p.p.s. This is probably the wrong sub-forum. Is there a "This I Believe!" forum?
 

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My mechanic and I were checking out my Giulia under hood when he pointed out the strut tower, and the fact that it is an alloy casting. No flex possible in that chassis component. I have never seen this level of quality in a passenger car. No wonder everybody raves about the steering quality!
There are a lot of mechanical things about the Giulia that Alfa probably didn't need to make as nice as they actually did and they would have still been competitive. The engineering behind this platform is beyond impressive.

It's too bad that is being overshadowed by a few small QC and software issues. Thanks for recognizing the inherent quality in the chassis!
 

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One of my good friends was brought up on south African race tracks. His father runs a business designing and building one off components. When I first popped the bonnet on the guilia, his comment was roughly "Jesus, it's designed like a GT Race Car"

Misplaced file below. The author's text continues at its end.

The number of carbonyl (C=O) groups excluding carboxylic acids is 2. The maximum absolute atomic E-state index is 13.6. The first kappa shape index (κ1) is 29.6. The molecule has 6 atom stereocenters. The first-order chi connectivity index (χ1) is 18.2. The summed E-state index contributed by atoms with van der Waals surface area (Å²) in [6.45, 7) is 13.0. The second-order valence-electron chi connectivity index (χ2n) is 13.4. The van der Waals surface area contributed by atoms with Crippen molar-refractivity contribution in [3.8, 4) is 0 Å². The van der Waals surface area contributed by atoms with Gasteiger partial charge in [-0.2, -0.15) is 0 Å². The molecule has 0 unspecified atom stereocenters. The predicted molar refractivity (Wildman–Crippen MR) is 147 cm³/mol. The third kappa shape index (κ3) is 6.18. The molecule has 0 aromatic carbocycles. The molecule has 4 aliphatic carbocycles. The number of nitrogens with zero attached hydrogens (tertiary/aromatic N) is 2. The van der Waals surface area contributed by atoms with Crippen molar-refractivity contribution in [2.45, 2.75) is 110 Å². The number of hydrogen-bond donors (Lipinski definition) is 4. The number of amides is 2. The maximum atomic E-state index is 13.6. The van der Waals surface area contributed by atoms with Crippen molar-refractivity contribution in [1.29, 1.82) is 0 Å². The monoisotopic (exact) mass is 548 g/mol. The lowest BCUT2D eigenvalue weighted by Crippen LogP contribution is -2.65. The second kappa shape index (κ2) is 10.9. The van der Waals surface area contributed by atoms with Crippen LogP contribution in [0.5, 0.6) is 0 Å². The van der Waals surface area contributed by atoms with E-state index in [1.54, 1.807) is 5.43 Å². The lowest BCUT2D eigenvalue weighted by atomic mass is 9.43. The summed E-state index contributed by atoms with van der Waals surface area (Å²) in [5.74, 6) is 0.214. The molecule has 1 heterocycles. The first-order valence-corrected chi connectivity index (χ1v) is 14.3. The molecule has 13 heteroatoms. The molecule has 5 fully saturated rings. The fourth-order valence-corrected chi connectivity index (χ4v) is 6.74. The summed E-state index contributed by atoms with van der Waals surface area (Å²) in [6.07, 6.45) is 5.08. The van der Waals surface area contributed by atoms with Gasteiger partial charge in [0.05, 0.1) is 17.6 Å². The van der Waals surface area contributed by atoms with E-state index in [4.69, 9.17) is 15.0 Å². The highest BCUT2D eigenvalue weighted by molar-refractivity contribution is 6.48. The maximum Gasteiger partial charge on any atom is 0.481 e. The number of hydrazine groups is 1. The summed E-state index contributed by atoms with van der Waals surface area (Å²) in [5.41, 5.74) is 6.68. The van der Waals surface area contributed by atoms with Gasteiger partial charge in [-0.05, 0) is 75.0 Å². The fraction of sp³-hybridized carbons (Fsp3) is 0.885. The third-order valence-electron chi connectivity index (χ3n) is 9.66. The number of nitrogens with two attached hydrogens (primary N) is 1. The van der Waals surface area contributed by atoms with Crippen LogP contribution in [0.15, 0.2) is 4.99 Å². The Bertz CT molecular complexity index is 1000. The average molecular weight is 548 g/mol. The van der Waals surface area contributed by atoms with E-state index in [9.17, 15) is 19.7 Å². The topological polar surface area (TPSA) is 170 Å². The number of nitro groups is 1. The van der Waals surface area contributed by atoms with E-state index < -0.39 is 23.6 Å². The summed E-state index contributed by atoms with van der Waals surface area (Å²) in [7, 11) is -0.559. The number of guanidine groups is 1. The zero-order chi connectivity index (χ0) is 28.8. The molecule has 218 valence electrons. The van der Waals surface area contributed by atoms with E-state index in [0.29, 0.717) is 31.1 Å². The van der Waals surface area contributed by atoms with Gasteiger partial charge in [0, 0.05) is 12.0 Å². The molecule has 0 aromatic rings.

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2020 Alfa Romeo Giulia Sport Ti AWD
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While I agree (enthusiastically!) with much of this, there are still plenty of places where the Giulia is almost disappointingly conventional. I'm looking at you, seat tracks and door hinges (to name two). Oh to have pieces worthy of a concept car to go with the rest of the wonderment.